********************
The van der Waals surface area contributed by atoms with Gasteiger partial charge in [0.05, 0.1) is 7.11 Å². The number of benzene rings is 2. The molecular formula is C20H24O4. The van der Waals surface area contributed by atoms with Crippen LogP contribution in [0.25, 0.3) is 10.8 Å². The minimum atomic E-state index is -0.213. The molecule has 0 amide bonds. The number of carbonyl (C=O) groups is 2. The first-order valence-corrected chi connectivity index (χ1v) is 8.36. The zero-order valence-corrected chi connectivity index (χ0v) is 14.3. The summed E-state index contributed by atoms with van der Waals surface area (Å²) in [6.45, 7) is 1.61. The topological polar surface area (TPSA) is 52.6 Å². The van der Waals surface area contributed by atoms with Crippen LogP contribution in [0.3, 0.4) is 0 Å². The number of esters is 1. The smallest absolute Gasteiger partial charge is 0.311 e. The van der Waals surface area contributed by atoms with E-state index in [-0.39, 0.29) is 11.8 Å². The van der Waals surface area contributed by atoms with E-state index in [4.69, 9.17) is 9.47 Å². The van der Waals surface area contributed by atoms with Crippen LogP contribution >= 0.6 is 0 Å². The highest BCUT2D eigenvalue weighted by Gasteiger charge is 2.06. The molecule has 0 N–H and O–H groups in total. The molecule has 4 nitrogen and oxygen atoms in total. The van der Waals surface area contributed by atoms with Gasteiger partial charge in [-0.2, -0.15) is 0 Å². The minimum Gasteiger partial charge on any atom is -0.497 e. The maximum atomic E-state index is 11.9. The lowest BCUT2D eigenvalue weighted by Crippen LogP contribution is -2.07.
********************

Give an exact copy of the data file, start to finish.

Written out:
The van der Waals surface area contributed by atoms with Gasteiger partial charge in [0.05, 0.1) is 7.11 Å². The number of benzene rings is 2. The molecular formula is C20H24O4. The van der Waals surface area contributed by atoms with Crippen LogP contribution in [0.25, 0.3) is 10.8 Å². The minimum atomic E-state index is -0.213. The molecule has 0 amide bonds. The number of carbonyl (C=O) groups is 2. The first-order valence-corrected chi connectivity index (χ1v) is 8.36. The zero-order valence-corrected chi connectivity index (χ0v) is 14.3. The summed E-state index contributed by atoms with van der Waals surface area (Å²) in [6.45, 7) is 1.61. The topological polar surface area (TPSA) is 52.6 Å². The van der Waals surface area contributed by atoms with Crippen LogP contribution in [0.3, 0.4) is 0 Å². The number of esters is 1. The smallest absolute Gasteiger partial charge is 0.311 e. The van der Waals surface area contributed by atoms with E-state index in [-0.39, 0.29) is 11.8 Å². The van der Waals surface area contributed by atoms with E-state index in [4.69, 9.17) is 9.47 Å². The van der Waals surface area contributed by atoms with Crippen LogP contribution >= 0.6 is 0 Å². The highest BCUT2D eigenvalue weighted by Gasteiger charge is 2.06. The molecule has 0 N–H and O–H groups in total. The molecule has 4 nitrogen and oxygen atoms in total. The van der Waals surface area contributed by atoms with Gasteiger partial charge in [-0.2, -0.15) is 0 Å². The minimum Gasteiger partial charge on any atom is -0.497 e. The maximum atomic E-state index is 11.9. The lowest BCUT2D eigenvalue weighted by Crippen LogP contribution is -2.07.